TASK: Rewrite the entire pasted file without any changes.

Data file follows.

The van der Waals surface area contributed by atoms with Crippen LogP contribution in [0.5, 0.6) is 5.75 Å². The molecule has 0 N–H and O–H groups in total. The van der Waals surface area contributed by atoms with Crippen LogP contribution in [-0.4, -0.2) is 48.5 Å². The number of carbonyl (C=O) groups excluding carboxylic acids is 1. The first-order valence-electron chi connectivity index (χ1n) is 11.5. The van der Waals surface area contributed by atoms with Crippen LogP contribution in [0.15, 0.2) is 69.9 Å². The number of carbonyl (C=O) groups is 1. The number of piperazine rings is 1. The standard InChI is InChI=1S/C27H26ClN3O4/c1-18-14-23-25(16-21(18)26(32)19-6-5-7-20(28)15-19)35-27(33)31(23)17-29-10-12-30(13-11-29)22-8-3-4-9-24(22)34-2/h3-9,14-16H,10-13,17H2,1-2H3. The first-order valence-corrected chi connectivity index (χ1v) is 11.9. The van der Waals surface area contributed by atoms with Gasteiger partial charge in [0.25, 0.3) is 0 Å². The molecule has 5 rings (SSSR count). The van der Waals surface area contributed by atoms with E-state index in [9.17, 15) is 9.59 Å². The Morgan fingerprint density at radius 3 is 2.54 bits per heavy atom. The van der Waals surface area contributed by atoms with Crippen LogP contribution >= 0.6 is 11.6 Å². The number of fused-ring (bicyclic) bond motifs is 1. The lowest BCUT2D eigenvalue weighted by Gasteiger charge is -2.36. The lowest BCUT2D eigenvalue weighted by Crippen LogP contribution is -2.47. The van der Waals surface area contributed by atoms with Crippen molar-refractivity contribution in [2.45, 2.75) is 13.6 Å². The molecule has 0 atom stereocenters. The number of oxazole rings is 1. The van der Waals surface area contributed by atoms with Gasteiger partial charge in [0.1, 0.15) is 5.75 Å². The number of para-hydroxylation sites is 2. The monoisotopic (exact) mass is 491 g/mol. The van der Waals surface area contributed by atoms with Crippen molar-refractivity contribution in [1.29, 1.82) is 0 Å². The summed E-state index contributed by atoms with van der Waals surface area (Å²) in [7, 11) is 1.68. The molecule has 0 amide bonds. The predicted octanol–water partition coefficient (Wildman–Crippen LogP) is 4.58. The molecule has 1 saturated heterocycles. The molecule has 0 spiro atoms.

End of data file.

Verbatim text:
The van der Waals surface area contributed by atoms with Crippen LogP contribution in [0.5, 0.6) is 5.75 Å². The molecule has 0 N–H and O–H groups in total. The van der Waals surface area contributed by atoms with Crippen LogP contribution in [-0.4, -0.2) is 48.5 Å². The number of carbonyl (C=O) groups excluding carboxylic acids is 1. The first-order valence-electron chi connectivity index (χ1n) is 11.5. The van der Waals surface area contributed by atoms with Crippen LogP contribution in [0.15, 0.2) is 69.9 Å². The number of carbonyl (C=O) groups is 1. The number of piperazine rings is 1. The standard InChI is InChI=1S/C27H26ClN3O4/c1-18-14-23-25(16-21(18)26(32)19-6-5-7-20(28)15-19)35-27(33)31(23)17-29-10-12-30(13-11-29)22-8-3-4-9-24(22)34-2/h3-9,14-16H,10-13,17H2,1-2H3. The first-order valence-corrected chi connectivity index (χ1v) is 11.9. The van der Waals surface area contributed by atoms with Gasteiger partial charge in [0.25, 0.3) is 0 Å². The molecule has 5 rings (SSSR count). The van der Waals surface area contributed by atoms with E-state index in [9.17, 15) is 9.59 Å². The Morgan fingerprint density at radius 3 is 2.54 bits per heavy atom. The van der Waals surface area contributed by atoms with Crippen LogP contribution >= 0.6 is 11.6 Å². The number of fused-ring (bicyclic) bond motifs is 1. The lowest BCUT2D eigenvalue weighted by Gasteiger charge is -2.36. The lowest BCUT2D eigenvalue weighted by Crippen LogP contribution is -2.47. The van der Waals surface area contributed by atoms with Crippen molar-refractivity contribution in [2.45, 2.75) is 13.6 Å². The molecule has 0 atom stereocenters. The number of oxazole rings is 1. The van der Waals surface area contributed by atoms with Gasteiger partial charge in [0.1, 0.15) is 5.75 Å². The number of para-hydroxylation sites is 2. The monoisotopic (exact) mass is 491 g/mol. The van der Waals surface area contributed by atoms with Crippen molar-refractivity contribution in [1.29, 1.82) is 0 Å². The summed E-state index contributed by atoms with van der Waals surface area (Å²) in [7, 11) is 1.68. The molecule has 0 amide bonds. The predicted octanol–water partition coefficient (Wildman–Crippen LogP) is 4.58. The molecule has 1 saturated heterocycles. The molecule has 0 spiro atoms.